Resilience Roundup - Handoff strategies in settings with high consequences for failure: lessons for health care operations - Issue #56

This week we’re taking a look at how teams in high consequence domains perform handoffs between shifts. I’ve personally experienced some of these in both tech and the original domain and have found them useful.

How about you ? Have you used these or similar hand off strategies? How do you help make sure handoffs go well? Please hit reply and let me know, I love hearing about how others are doing this work.


Handoff strategies in settings with high consequences for failure: lessons for health care operations

This is a paper by Emily Patterson, Emilie Roth, David Woods, and Renee Chow. The authors look over several different domains, including nuclear power and ambulance dispatchers, examining the hand off strategies that they employ.

This paper was originally geared towards improving handoffs in health care, but as software people, we can learn a lot from the data gathered, putting some of the strategies to work for our own handoffs.

Since this data had been originally gathered for other purposes and observational study is shaped by the goals of the study, some work was done to ensure the data was still valid. They had original observers put together the summaries for analysts and also had someone familiar with the given domain review the analyst conclusions. Further, they only focussed on strategies that were relatively easy to observe, so nothing that may have been a cognitive approach in an individual was explored for example.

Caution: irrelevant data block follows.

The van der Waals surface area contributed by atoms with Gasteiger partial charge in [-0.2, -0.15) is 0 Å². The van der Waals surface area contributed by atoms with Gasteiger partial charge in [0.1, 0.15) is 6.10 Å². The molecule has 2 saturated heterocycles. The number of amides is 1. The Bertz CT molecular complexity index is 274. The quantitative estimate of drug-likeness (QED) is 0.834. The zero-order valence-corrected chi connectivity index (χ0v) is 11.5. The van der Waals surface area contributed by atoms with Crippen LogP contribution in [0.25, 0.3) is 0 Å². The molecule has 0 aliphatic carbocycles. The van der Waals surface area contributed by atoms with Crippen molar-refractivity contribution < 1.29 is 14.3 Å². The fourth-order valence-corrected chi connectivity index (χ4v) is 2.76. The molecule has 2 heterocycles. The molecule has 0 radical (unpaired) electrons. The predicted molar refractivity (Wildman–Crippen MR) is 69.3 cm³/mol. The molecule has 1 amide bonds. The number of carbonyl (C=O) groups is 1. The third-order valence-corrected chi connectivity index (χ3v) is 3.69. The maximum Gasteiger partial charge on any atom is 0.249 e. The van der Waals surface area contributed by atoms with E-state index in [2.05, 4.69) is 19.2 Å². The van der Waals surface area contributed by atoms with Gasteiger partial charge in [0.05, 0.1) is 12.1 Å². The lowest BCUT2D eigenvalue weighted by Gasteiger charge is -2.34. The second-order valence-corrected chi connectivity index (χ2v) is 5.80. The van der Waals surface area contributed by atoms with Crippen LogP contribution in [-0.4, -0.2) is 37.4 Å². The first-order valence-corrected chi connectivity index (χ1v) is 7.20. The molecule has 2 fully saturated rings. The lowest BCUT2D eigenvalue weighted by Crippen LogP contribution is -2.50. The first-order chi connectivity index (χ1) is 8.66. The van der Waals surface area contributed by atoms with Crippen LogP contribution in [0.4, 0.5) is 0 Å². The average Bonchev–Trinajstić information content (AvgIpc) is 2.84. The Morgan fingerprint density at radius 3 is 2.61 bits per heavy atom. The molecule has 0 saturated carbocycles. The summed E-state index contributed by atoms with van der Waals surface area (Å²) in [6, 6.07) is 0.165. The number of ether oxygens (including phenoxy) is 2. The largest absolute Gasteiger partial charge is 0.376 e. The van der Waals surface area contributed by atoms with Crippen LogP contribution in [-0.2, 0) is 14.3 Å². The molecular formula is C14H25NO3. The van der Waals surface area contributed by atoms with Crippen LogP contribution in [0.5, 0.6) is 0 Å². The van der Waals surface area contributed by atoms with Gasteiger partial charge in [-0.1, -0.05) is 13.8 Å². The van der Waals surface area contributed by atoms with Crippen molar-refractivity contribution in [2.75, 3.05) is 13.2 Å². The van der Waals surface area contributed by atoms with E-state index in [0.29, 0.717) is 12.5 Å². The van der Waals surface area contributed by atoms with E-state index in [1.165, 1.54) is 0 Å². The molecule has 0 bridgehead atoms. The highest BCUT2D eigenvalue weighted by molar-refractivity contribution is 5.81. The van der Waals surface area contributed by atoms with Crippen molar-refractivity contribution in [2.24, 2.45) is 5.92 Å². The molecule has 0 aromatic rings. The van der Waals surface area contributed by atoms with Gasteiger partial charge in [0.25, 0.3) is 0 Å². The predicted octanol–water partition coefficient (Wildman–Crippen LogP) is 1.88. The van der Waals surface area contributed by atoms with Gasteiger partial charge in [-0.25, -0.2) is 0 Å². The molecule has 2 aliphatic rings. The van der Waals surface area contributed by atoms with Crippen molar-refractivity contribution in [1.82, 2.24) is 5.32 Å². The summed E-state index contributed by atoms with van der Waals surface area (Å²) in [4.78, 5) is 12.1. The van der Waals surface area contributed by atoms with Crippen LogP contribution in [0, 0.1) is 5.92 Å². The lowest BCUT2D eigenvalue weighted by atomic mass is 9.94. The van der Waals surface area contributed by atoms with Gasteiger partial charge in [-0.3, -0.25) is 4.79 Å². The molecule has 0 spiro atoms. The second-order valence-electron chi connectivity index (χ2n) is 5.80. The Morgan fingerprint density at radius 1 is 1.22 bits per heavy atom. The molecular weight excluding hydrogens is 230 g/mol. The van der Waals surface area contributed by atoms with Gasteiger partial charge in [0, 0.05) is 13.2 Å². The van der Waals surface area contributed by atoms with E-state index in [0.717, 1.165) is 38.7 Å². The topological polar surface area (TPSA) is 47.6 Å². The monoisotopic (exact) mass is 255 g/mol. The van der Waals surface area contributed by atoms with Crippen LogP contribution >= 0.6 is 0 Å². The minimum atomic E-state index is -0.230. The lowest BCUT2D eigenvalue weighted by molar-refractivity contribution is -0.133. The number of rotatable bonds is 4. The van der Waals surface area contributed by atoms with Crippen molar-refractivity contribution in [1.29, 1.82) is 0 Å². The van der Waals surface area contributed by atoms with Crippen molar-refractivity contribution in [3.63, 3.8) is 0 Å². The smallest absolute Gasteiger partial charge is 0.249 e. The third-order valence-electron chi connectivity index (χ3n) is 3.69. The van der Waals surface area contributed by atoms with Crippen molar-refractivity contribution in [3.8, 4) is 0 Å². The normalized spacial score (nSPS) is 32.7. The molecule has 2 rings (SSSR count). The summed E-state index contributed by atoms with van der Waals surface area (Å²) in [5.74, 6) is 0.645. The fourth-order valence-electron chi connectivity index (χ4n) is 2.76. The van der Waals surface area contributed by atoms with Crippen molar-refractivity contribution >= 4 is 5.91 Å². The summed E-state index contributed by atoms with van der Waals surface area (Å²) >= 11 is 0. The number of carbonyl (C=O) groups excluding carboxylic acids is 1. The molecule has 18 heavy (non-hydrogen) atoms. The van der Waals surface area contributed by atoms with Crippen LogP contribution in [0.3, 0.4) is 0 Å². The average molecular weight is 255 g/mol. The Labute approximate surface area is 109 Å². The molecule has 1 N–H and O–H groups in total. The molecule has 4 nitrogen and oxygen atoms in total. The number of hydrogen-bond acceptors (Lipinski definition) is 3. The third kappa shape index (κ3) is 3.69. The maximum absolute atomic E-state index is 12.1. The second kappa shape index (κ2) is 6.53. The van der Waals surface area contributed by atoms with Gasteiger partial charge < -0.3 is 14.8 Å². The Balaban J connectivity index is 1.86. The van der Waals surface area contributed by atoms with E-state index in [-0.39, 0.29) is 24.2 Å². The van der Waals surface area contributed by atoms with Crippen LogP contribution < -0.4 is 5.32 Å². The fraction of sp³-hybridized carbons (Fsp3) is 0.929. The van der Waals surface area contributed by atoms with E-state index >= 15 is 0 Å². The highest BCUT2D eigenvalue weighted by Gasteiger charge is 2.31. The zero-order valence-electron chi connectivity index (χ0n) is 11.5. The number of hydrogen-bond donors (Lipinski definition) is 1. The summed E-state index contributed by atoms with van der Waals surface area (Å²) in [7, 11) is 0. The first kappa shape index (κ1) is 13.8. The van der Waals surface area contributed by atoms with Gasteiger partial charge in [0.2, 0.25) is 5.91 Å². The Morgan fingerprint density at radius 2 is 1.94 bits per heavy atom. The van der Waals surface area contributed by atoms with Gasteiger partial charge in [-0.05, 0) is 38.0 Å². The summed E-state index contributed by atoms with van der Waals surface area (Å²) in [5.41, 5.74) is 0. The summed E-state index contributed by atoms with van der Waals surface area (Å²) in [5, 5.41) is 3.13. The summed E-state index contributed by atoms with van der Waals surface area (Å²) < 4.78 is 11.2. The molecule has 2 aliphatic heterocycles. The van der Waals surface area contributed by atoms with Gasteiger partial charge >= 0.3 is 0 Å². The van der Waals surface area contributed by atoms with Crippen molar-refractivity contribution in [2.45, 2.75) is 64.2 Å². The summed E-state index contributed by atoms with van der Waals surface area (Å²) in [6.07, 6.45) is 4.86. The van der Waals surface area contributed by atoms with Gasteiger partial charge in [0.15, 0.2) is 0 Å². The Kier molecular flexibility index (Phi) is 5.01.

This also means that some of the strategies that are employed may have been missed, but I think the ones they review are still useful to learn from. They go over about 20 different strategies that they saw, we won’t go over them all, instead I’ll highlight a few of the ones that stood out to me and some of the ones that I’ve helped tech teams implement.

First though, why do handoffs? The authors tell us that failing to do handoffs or to do them poorly creates a risk of the incoming person having an incomplete model of the state of the system and leaves them less able to anticipate future events.

But beyond just creating risks if ignored, good handoffs can also add good things. Such as allowing the incoming person’s fresh perspective to help detect fixation errors.

A common theme that emerged across many of the strategies was that the teams prioritize handoffs; they treat them as a critical part of the work itself and of getting up to speed to be able to perform it. They do this in a few different ways. One way that showed up across domains was to create social norms where handoffs would not be interrupted except for emergencies.

Another, at least as was the case in space shuttle mission control (see issue 24 for more about mission control structure), was to give up to an hour of overlap between shifts so that the outgoing and incoming people were able to work side by side for a time. Other domains did similarly on as needed basis. Though they had a clear mechanism to indicate who was in charge (usually with the transfer of the console or headset), if they felt it was needed for training or difficult situations, the outgoing person could stay near at hand for a time. Teams were also willing to engage in some strategies that tradeded efficiency for effectiveness.